Last March, residents of Cape Town, South Africa stood in line for hours to buy drinking water at supermarkets or pump it from springs amid severe water shortages. Cape Town isn’t alone.
One in four big cities worldwide has already overstretched its water resources, and changes in climate may increase the likelihood of prolonged dry spells in some regions.
Facing a future of increasingly erratic rains, water-stressed cities are looking for solutions. One alluring possibility? The capture and reuse of stormwater. The problem with this is that the water infrastructure of most cities was built with a single, opposite, problem in mind: flood prevention. In Los Angeles, for instance, the U.S. Army Corps of Engineers developed a massive network of concrete channels to divert stormwater to the ocean after a massive flood in 1938 killed more than 100 people.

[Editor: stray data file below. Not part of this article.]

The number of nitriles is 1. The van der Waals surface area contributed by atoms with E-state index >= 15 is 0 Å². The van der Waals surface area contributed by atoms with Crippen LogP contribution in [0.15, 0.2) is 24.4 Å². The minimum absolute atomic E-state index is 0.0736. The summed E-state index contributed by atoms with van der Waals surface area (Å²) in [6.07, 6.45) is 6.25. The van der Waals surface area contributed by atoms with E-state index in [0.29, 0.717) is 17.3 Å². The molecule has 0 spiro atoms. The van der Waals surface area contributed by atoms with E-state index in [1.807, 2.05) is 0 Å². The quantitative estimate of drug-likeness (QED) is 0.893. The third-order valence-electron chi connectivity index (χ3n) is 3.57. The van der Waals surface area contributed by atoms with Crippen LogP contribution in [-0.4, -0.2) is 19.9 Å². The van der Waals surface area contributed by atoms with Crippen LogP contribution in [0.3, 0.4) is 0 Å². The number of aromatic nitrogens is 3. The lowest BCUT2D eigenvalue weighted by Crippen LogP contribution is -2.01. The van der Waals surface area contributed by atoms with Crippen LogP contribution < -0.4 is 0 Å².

Urban water jockeys now are changing their views of stormwater. Some see it as an untapped resource. As dry regions, and even some wetter ones, deplete their surface and groundwater supplies, researchers are investigating ways to replenish underground drinking water aquifers with urban runoff.
In cities especially, using the subsurface as a giant rain barrel makes sense, because it saves space. It also may be the only alternative in cities with Mediterranean climates where rainfall only comes during a few months of the year.
But there are obstacles to overcome.